Protecting Your Online Presence, Pt. II

Yesterday we talked about Facebook and privacy settings. Today, I want to mention a few other sites people may want to think about as more and more of our lives ends up in the public domain. Being proactive about managing your online presence can protect you down the road when you end up testifying in court, so while some of this may seem over the top, you can never fully anticipate what might come up down the road.

Many people are using Flickr as a way to share photos, and again, this isn’t a post to tell you to knock it off. However, like Facebook, you have the ability to set some limits with who has access to personal information, and that’s a good idea. You can protect your profile information by engaging the built in privacy settings found here. You can also limit who has access to your posted photos with Flickr’s default Privacy Settings, as seen below:

Picture 1

LinkedIn is another site a lot of people have embraced. Check out this article on CIO that provides a great overview of their privacy settings.

But protecting your online presence isn’t just privacy settings and social networking sites; it’s also monitoring what’s out there about you. If you’ve taught at conferences, you may have handouts floating around (even really old ones with outdated practices or policies). There may be articles that quote you; court case summaries; meeting minutes–you name it. A lot goes online these days. Basic Google searches are a great idea. Everybody should google themselves at some point (I usually do before going to court just to see what comes up early in the returns). You can also sign up for Google Alerts to tell you when your name comes up,  particularly in blogs (I’ve had a couple of defense guys butcher the premise of my testimony in a case, which prompted me to sign up for alerts of my own). If your name is likely to be misspelled (as mine is) make sure your alert is set up to catch common misspellings, as well.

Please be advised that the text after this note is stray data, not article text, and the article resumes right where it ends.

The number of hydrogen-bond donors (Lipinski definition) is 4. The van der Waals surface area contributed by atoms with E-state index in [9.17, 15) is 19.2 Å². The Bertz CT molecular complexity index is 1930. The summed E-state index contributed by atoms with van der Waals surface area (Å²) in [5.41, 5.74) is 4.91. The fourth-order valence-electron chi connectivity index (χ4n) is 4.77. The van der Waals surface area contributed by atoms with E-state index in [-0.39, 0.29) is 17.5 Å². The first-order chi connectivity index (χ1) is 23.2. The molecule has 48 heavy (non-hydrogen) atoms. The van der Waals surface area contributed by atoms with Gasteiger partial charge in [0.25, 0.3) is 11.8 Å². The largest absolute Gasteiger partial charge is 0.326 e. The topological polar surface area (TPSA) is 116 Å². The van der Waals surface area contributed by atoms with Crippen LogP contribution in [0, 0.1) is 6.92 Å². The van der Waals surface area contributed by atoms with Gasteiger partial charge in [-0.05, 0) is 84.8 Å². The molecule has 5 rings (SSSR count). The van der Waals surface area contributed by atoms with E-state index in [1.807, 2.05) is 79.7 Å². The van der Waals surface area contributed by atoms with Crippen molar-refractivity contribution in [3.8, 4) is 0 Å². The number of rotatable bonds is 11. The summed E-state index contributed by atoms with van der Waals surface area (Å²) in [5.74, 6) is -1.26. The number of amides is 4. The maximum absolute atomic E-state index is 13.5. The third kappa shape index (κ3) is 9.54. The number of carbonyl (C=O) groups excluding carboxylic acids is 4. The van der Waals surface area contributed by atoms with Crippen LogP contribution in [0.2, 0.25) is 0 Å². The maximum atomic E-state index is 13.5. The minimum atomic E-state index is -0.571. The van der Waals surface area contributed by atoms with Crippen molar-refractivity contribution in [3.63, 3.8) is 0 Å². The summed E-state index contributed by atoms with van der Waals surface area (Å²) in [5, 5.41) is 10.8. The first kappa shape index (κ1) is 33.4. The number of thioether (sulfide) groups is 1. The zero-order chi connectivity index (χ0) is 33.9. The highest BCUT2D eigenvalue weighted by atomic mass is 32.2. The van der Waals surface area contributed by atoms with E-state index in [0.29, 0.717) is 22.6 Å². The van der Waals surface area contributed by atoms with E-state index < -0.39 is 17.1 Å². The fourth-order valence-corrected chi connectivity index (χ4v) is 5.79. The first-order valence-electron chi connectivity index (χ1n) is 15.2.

And now that speaking in 140 characters or less is the thing to do, don’t forget that you can search Twitter. As you would on Google, you can also set up alerts to monitor when your name is mentioned or search previous mentions. There are several ways to do this; I like Tweetscan:

Picture 3

Are there things you’re doing to protect yourself or at least keep up with what’s out there about you? Let us know. Always looking for more tips on the subject…

[Protecting Your Online Presence, Pt. I]